Yes, that makes sense. If the client is authenticating, all you need to do is have the Exchange User permission checked. This will allow them to utilize that connector. Then for the devices that cannot authenticate, you can simply just use the relay connector as I have outlined in this article.
You need to use either Anonymous as I outlined or you can use Externally Secured. The problem with Externally Secured is anything that hits that connector also bypasses antispam rules. With Externally Secured, you're providing more privileges than are necessary. Principle of Least privilege applies here. I recommend using the Anonymous Group method I have outlined. As always, it is imperative that you restrict what IPs can hit your connector or you will turn your server into an open relay.
This article has absolutely nothing to do with disabling SSL for any Exchange related stuff and is about disabling SSL at the root only as an option. Obviously if you require any security at the root such as for logging in or anything else, you would want SSL. And if you do want SSL, make sure the certificate includes the root domain name. Both are options. Obviously you need to make the smart decision based on your needs. But again, it's still a workable option. And quite honestly, if you decide to choose the disable SSL option and your root webpage needs SSL for secure transactions or for secure logins, you shouldn't be in IT...
I did however edit the post to add some clarification around the preferred method and why.
Yep, my mistake. I knew that but copied this from another really old Autodiscover article I wrote before I learned about the oldest SCP thing. Thanks for pointing it out, I will get it corrected.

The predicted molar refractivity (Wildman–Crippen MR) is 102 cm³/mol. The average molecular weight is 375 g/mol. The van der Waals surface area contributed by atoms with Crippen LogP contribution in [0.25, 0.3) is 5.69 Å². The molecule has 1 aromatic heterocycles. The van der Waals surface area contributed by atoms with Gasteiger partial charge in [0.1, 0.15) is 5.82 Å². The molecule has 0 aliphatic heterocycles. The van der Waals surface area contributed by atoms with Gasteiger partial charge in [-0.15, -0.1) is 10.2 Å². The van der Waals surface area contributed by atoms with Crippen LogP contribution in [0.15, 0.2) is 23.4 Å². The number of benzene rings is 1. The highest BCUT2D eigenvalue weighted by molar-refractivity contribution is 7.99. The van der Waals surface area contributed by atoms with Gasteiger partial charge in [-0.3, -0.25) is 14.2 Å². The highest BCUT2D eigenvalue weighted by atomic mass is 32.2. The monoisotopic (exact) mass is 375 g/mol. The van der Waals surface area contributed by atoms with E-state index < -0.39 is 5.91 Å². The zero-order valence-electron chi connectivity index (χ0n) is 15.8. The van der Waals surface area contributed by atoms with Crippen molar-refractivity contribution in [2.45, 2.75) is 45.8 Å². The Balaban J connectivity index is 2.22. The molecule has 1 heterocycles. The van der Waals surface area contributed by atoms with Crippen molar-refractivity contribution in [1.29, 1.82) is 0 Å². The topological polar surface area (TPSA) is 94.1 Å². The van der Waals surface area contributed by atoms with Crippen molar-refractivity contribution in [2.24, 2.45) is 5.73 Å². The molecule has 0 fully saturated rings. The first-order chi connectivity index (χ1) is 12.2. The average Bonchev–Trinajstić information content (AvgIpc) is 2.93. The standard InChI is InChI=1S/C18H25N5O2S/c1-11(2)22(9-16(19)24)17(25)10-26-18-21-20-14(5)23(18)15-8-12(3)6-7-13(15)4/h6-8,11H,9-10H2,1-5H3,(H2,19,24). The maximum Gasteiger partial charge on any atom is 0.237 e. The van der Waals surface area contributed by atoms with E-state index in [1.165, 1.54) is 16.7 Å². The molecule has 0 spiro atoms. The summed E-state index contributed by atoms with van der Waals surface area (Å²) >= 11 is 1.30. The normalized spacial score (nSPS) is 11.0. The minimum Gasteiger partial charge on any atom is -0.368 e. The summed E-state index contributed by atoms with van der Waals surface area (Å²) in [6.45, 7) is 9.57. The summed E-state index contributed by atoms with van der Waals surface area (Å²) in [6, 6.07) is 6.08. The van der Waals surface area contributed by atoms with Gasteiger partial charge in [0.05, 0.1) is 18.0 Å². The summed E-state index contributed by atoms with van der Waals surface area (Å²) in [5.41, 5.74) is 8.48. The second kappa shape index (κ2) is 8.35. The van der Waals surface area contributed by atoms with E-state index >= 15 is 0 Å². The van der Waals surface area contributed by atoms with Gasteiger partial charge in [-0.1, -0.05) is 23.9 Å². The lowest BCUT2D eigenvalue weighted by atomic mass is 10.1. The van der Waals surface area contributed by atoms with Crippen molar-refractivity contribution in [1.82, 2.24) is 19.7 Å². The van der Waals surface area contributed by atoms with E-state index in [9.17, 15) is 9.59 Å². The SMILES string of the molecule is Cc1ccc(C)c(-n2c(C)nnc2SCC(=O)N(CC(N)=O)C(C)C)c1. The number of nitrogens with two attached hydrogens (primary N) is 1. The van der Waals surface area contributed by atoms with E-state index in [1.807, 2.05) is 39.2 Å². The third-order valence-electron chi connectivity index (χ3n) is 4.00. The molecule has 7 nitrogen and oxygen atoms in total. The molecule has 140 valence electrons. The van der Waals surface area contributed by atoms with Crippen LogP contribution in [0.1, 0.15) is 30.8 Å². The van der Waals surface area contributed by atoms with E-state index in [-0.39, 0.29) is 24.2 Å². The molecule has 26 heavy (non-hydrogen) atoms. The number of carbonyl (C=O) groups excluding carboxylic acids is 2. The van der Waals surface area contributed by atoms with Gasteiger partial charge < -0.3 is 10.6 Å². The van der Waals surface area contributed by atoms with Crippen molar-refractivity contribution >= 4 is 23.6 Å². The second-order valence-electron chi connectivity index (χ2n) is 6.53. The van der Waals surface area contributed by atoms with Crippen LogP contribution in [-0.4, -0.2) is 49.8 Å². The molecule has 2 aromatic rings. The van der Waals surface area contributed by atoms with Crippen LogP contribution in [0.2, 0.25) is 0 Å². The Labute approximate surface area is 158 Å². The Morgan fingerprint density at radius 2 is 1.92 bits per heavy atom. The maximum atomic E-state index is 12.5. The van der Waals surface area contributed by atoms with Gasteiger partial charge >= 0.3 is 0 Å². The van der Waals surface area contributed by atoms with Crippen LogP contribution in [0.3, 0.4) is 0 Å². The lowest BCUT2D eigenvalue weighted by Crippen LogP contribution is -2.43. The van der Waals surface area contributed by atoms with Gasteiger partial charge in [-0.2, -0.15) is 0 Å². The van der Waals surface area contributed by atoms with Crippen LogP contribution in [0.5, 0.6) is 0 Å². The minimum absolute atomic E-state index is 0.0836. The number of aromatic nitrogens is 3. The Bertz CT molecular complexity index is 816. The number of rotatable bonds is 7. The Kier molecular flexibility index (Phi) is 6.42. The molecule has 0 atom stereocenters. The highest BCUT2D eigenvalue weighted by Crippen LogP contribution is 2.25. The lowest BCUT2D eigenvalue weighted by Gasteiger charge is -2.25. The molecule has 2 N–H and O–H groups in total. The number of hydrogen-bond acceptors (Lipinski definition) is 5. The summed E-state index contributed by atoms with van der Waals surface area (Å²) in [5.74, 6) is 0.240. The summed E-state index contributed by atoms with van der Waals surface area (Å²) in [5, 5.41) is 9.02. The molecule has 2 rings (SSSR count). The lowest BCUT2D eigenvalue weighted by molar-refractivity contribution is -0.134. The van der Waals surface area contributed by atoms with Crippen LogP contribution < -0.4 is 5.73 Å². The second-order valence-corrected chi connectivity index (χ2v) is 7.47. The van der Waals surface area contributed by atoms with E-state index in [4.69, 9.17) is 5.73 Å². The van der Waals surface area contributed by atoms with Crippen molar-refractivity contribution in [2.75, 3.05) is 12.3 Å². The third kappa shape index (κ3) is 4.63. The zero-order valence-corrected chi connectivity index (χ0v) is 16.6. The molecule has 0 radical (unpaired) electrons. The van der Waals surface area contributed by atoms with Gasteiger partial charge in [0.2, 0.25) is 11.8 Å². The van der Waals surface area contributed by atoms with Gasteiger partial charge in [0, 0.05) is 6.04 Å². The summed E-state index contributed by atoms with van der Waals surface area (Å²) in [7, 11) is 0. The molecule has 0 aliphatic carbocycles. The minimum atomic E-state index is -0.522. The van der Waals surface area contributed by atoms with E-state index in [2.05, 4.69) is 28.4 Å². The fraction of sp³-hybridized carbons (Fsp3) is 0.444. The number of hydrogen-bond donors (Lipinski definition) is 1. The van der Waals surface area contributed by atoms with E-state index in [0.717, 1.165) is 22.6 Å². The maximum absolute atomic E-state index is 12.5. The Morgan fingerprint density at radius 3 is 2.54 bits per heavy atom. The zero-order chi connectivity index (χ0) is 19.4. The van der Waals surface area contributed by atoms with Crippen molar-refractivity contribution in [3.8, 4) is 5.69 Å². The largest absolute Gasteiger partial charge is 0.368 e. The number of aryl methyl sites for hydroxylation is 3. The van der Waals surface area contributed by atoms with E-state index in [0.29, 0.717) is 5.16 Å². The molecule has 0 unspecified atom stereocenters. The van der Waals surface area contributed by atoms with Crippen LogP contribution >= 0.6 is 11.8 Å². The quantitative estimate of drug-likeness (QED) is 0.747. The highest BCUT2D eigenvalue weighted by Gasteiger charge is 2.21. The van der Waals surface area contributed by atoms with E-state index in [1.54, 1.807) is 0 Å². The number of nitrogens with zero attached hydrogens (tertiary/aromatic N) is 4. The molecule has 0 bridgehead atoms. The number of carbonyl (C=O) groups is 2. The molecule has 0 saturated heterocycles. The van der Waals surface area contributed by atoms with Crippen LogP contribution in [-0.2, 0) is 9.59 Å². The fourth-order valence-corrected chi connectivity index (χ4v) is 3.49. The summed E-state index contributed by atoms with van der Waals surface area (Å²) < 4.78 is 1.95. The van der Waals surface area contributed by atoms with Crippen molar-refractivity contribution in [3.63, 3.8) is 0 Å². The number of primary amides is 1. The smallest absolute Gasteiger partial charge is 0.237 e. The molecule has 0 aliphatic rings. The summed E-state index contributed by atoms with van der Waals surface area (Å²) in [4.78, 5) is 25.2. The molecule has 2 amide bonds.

SIP always goes from the Edge to its next hop. However, Media always goes direct to the shortest path. So the Edge A would send media directly to Pool B. Edge A would talk to Pool A (if Pool A is Edge A's next hop), Pool A would proxy the traffic to Pool A if the conference or user is on Pool A for authentication., and then the media will go direct.
If Pool B is in another site with its own Edge B, part of the proxy from Pool A to Pool B will find the External AV FQDN for Pool B and have the external user talk to the AV FQDN that belongs to Edge B and the external user will start talking to Edge B. This is what enables regional/worldwide deployments to ensure AV is as local as possible no matter what Edge you may initially hit for authentication.
You need to use the Charm and choose Settings.
Clients will receive this port configuration in-band. No need to push out the port configuration via GPO. If you were locking the ports down for QoS reasons, then you would need to push out the QoS configuration via GPO. But the port configuration itself is pushed to clients in-band.
This is true. But this post is for companies that are currently using Exchange.
You're welcome. Thanks for posting!
Sorry, I never saved it. Your best bet is to contact the author of the site that was hosting the script file and ask for it.